For those who already suffer from depression related disorders, the benefits of physical activity are still drastic. These benefits include an increased perceived self-efficacy (the belief in yourself to achieve goals) and sense of mastery all which lead to improved self confidence and positivity; this generally goes hand in hand with improving depression [5]. An increase in negativity is generally partnered with increase in depressive states, so logically it makes sense that increasing positivity should reduce the frequency and duration of these states. Other positive effects can be the distraction from day to day stressors, and an improved opinion of oneself that stems from a sense of accomplishment.

Of course, the value of increased serotonin synthesis and metabolism in the brain can not be left out. When a person is affected by depression-related disorders, they typically experience a drop in serotonin levels. This drop can negatively affect everything from appetite and digestion to sleep and sexual desire/function. Physical activity increases serotonin levels partially due to the fact that, as a person exerts themselves, the increased motor function raises the rate at which serotonin is “fired” in the brain [7]. Another contributing factor in serotonin production is that as a person’s exercise levels increase, the level of tryptophan (an amino acid used to synthesize serotonin) increases as well. The most effective forms of physical activity for increasing serotonin in the brain are assorted aerobic activities such as hiking, running, biking and swimming.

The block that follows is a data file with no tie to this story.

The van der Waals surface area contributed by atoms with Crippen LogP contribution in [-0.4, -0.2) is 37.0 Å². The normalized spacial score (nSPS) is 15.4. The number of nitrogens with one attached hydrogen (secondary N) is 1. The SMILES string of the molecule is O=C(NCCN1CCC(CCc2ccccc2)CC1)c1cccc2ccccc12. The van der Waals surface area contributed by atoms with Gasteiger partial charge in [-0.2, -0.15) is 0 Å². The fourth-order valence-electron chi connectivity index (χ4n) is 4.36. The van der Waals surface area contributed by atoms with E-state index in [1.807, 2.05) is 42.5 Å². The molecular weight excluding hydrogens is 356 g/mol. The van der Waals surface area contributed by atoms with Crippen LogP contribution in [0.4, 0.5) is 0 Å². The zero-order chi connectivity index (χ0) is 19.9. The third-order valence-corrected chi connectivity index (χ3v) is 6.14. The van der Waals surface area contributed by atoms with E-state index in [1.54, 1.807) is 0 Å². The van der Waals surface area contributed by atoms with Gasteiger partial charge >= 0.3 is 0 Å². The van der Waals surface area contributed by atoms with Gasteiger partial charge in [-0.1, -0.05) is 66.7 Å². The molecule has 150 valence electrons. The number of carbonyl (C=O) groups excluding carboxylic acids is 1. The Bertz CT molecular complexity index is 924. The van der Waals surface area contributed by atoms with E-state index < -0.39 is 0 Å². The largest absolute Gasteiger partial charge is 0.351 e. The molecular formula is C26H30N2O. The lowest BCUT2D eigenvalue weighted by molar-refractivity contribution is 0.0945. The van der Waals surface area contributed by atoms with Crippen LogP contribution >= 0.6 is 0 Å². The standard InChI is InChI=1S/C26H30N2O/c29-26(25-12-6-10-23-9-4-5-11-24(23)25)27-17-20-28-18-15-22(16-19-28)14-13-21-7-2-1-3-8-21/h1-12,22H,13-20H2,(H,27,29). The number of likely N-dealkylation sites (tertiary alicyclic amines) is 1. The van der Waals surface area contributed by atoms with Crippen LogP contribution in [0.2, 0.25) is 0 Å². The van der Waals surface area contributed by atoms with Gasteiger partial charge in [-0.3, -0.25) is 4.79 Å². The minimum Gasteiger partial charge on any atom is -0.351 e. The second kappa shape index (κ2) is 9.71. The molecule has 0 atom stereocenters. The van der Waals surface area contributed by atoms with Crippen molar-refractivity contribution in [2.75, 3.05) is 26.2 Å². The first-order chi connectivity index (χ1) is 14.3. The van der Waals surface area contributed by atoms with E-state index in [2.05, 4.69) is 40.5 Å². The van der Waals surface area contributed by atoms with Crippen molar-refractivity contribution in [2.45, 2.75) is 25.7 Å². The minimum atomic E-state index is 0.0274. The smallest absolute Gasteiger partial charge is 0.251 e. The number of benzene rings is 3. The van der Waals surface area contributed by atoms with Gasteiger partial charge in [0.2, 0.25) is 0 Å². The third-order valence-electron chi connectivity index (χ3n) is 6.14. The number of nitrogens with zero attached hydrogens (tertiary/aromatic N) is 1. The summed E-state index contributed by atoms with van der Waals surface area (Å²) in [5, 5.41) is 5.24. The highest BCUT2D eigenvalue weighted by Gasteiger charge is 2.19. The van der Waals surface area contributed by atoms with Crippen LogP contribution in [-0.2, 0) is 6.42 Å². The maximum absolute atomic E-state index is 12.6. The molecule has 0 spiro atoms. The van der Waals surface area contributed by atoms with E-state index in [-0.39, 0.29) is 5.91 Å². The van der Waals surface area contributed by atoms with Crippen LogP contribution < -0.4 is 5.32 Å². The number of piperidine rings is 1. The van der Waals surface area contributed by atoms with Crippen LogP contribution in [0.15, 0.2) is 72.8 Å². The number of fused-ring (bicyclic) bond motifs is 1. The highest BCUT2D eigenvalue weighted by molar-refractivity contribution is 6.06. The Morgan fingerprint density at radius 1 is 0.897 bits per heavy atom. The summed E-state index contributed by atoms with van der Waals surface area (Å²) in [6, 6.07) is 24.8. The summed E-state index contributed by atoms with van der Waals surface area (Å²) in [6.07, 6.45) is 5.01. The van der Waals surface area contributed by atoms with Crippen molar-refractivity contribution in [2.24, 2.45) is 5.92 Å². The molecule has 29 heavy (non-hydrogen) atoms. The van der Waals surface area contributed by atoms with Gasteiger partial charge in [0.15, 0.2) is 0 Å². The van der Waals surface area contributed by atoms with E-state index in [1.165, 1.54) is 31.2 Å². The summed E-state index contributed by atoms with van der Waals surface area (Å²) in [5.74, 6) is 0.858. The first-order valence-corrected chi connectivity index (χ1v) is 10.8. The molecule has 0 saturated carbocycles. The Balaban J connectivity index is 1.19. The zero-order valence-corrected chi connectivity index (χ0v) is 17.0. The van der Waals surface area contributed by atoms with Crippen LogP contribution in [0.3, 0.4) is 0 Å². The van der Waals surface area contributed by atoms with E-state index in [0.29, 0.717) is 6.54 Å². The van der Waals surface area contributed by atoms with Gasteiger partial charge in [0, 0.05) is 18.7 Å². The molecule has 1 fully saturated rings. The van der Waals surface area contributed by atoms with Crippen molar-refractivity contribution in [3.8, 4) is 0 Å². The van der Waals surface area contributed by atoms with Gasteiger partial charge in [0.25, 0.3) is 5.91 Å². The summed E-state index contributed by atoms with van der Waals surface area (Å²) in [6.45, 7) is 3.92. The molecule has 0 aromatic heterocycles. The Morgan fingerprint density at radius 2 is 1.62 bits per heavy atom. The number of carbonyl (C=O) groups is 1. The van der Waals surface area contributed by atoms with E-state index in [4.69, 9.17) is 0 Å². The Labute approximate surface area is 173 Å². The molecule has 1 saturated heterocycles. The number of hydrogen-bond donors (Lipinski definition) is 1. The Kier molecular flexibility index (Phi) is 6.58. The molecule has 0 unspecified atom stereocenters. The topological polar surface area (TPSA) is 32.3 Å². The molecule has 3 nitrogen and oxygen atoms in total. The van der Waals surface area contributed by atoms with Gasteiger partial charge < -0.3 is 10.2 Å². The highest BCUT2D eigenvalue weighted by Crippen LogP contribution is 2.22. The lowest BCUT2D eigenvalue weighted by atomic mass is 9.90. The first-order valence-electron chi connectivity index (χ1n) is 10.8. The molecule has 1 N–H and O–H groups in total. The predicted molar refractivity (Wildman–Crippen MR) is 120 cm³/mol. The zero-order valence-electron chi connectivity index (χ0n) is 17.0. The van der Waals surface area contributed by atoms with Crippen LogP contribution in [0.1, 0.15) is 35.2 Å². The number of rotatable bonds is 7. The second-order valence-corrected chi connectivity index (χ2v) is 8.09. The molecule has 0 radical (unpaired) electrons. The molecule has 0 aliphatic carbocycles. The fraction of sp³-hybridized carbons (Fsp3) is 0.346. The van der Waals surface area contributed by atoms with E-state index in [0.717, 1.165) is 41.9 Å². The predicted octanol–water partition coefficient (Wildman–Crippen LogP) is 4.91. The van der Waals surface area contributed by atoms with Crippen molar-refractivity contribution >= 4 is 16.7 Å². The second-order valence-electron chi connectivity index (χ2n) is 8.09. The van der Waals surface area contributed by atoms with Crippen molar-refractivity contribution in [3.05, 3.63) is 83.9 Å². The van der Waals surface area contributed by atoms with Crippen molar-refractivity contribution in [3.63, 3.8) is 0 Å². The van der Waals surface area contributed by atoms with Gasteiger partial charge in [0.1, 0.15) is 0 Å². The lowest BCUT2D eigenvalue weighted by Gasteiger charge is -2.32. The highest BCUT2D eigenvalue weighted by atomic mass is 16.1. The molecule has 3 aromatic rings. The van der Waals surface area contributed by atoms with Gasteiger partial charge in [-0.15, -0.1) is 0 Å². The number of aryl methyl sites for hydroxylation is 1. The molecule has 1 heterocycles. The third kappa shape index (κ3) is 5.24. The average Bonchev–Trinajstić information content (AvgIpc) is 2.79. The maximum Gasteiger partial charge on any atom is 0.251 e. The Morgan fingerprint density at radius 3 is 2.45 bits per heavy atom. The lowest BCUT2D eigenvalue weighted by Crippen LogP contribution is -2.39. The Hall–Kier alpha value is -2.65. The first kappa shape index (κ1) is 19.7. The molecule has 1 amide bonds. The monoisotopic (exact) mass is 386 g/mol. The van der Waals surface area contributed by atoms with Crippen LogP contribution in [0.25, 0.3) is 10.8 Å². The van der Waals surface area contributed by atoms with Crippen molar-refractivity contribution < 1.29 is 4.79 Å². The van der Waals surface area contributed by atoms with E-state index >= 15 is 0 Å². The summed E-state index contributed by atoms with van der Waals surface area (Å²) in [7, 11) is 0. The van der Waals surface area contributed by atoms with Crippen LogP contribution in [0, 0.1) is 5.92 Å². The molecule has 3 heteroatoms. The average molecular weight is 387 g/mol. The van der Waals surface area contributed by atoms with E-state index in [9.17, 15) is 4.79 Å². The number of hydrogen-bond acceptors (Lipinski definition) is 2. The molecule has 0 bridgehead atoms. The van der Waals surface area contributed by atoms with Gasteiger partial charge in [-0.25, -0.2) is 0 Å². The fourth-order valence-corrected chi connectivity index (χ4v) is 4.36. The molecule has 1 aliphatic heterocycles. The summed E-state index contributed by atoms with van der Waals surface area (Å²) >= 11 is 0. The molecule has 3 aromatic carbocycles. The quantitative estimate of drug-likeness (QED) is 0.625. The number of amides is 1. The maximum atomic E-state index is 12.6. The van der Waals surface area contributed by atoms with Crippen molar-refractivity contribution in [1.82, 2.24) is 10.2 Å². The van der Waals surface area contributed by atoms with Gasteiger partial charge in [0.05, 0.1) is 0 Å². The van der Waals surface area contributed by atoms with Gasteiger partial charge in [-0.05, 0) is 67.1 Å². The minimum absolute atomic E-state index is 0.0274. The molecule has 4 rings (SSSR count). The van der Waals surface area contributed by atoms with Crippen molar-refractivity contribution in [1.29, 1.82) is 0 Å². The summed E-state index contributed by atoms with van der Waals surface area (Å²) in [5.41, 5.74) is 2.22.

Serotonin Production.png

 It may seem overwhelming to make these changes; however, when starting out, it only takes exercising a small amount to make a difference. The Anxiety and Depression Association of America (ADAA) states that there are notable differences in stress levels and demeanor after as little as 5 minutes of consecutive aerobic activity (such as walking, cycling and jogging).  After you master the 5 minute of aerobic activity mark you can try adding time slowly until you are at 20-30 minutes of activity 3-4 times a week and before you know it you might be at 7 sessions per week. Serotonin has been shown to be ideally regulated with 7 sessions per week of at least 30 minutes in length so this can be a good long term goal for all of us to work toward once ready. Remember, your physical activity does not have to be fancy in order for you to receive benefits. Benefiting your mental health through physical activity can be as simple as walking 5 minutes more a day. Happy exercising!


  1. Physical Activity and Depression in Young Adults

  2. Physical Activity, Exercise, Depression, and Anxiety Disorders

  3. Synapses and Neurotransmitters

  4. How The Brain Knows When The Body ‘Hits The Wall’

  5. 8 Suggestions for Strengthening Self-Esteem When You Have Depression

  6. Physical Activity Reduces Stress

  7. The Effects of Exercise on Serotonin Levels

  8. What Chemicals Are Involved With Bipolar Disorder?  



Breast Cancer Awareness

            It’s odd to think of writing about breast cancer as a male member of society. Being male, I have a significantly reduced risk of this type of cancer making an impact on my body and any fear of this malady has been far placed from any thought of personal well-being. Therefore, I’m writing about this mostly from the state of mind that is thinking of the women in my life that I care about.